CyberFlow Analytics Raises $2M from Toshiba for Cybersecurity SaaS
CyberFlow Analytics, a San Diego network security startup officially incorporated just four months ago, said it already has landed a $2 million investment and strategic alliance with Toshiba America Electronic Components.
CyberFlow said it plans to use the funding to commercialize its Software-as-a-Service (SaaS) security technology, which is intended to protect the proprietary and confidential information of its customers from online industrial espionage. In a statement yesterday, the company said it considers the Toshiba investment, along with $600,000 previously raised from angel investors, as the anchor in a $4 million seed round that should be completed by November.
CyberFlow said its technology uses Web-based analytic software and machine learning technology for “smart” packet inspection. The company’s approach is fundamentally different from conventional anti-virus software, which compares programs coming into a network against a database of known malware. CyberFlow also avoids another common approach, which involves installing software “security agents” on desktop computers, smartphones, and other user devices to guard against network intrusions.
By using big data analytics and machine learning to monitor IP packets flowing in and out of a network, CyberFlow President Tom Caldwell said CyberFlow Analytics establishes a base line of normal behavior for devices on the network—and then watches for deviations from the norm. As Caldwell puts it, “We’re looking at the right packet at right time for the right result.”
CyberFlow said its technology provides companies with an early warning system for cyber attacks, before Internet intruders can disable, destroy, or steal important data.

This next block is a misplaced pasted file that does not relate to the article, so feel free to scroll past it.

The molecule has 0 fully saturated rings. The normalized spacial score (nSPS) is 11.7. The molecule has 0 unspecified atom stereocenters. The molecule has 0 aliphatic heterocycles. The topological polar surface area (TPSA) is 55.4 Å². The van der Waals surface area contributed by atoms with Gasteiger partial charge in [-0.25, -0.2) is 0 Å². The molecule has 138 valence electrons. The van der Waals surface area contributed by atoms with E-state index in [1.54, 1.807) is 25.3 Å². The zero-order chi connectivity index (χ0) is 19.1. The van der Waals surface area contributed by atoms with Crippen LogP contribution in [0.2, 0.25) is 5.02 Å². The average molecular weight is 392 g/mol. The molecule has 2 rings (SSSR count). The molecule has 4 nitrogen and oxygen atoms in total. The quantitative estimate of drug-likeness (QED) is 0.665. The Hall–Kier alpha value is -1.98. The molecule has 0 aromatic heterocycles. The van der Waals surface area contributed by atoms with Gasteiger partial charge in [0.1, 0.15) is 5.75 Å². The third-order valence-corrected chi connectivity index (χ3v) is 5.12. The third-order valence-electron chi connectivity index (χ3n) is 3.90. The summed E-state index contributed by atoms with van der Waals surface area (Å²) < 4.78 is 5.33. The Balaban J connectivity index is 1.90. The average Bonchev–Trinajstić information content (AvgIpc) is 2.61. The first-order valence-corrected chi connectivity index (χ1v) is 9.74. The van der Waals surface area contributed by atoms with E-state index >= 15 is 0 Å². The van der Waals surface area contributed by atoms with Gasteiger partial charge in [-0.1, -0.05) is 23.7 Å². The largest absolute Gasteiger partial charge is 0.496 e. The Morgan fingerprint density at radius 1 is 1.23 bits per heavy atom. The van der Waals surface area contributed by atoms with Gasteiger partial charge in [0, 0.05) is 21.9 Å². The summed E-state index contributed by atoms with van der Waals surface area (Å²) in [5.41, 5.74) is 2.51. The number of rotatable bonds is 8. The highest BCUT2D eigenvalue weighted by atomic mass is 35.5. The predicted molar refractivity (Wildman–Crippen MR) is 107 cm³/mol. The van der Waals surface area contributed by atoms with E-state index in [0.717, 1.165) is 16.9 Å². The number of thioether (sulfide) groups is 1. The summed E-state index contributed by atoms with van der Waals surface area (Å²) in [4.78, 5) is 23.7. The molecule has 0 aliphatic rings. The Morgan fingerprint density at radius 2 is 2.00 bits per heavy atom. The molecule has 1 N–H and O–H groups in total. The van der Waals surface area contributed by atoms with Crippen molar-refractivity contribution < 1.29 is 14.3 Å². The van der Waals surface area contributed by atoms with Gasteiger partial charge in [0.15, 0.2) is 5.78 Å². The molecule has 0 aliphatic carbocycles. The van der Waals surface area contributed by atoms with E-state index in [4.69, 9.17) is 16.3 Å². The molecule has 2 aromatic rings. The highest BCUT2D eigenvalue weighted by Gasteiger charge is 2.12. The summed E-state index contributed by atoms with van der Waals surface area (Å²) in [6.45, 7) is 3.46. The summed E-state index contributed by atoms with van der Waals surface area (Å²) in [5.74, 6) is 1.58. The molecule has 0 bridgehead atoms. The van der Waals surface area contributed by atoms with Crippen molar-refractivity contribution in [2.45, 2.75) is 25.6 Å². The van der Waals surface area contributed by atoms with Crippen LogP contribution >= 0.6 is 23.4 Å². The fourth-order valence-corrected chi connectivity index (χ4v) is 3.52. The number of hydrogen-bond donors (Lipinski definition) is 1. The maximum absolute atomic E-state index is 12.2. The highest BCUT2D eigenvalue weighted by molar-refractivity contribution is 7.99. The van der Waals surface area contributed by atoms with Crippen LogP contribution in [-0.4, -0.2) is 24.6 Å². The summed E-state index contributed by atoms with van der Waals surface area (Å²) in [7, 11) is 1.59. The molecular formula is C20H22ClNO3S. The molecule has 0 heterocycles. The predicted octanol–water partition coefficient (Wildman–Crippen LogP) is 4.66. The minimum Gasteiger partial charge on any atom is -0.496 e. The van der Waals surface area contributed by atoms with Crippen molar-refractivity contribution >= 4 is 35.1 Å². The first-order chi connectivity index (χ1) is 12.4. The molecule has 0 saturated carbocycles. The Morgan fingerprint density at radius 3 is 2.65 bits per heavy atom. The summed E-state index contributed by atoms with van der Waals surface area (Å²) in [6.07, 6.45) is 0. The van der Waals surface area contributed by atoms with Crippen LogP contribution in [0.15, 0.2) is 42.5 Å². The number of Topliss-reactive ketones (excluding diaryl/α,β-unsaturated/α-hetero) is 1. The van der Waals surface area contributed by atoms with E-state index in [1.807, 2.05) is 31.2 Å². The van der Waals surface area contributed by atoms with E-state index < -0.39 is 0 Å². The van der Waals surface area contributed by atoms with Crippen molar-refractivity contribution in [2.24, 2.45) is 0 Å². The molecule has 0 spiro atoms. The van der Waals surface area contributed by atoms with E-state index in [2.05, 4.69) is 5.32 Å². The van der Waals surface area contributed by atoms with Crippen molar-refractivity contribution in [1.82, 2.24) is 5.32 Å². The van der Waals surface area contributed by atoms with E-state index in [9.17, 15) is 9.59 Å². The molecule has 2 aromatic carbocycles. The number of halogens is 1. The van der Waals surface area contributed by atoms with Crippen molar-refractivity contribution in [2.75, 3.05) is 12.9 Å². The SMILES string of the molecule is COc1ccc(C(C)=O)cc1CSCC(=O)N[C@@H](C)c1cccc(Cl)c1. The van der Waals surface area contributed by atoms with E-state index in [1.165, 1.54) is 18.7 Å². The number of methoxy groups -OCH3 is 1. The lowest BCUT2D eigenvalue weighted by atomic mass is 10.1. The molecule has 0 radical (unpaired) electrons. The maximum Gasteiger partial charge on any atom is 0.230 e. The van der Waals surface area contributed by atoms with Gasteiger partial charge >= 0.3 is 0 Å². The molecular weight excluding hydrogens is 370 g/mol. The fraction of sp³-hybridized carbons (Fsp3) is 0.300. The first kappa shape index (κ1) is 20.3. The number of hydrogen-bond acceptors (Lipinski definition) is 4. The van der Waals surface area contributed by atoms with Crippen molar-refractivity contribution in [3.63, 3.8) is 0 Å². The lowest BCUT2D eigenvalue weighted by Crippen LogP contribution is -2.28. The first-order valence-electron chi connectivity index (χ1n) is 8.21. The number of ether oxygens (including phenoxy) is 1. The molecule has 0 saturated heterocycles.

“We’re going after the global enterprise market,” Caldwell said by phone yesterday afternoon. “We’re not going after government contracts.” At least two financial institutions have agreed to help test the CyberFlow’s software, he added.
The company was able to attract substantial funding because of the strength of its management team, Caldwell said. He previously helped lead San Diego-based LonoCloud to a successful buyout in April, and was an engineering director for more than 11 years at Cisco Systems in San Jose, CA.
Co-founder Hossein Eslambolchi, who is CyberFlow’s chairman and CEO, was a longtime technology executive at AT&T Labs and served as AT&T’s chief technology officer. Eslambolchi, an expert in IP network design and reliability, holds more than 1,000 patents (granted and pending).
Louie Gasparini, CyberFlow’s CTO, was previously the CTO at RSA Security (acquired by Massachusetts computing giant EMC in 2006) and served in various roles as an Internet executive at Wells Fargo Bank for 13 years.
“This really is a great area for cybersecurity software,” Caldwell says of the San Diego region. “I’ve learned that it’s easier to find good candidates in [cybersecurity] software development here than in Silicon Valley.” Largely because of the military presence in San Diego, Caldwell says, “I’ve interviewed a number of people who have been working on security projects already.”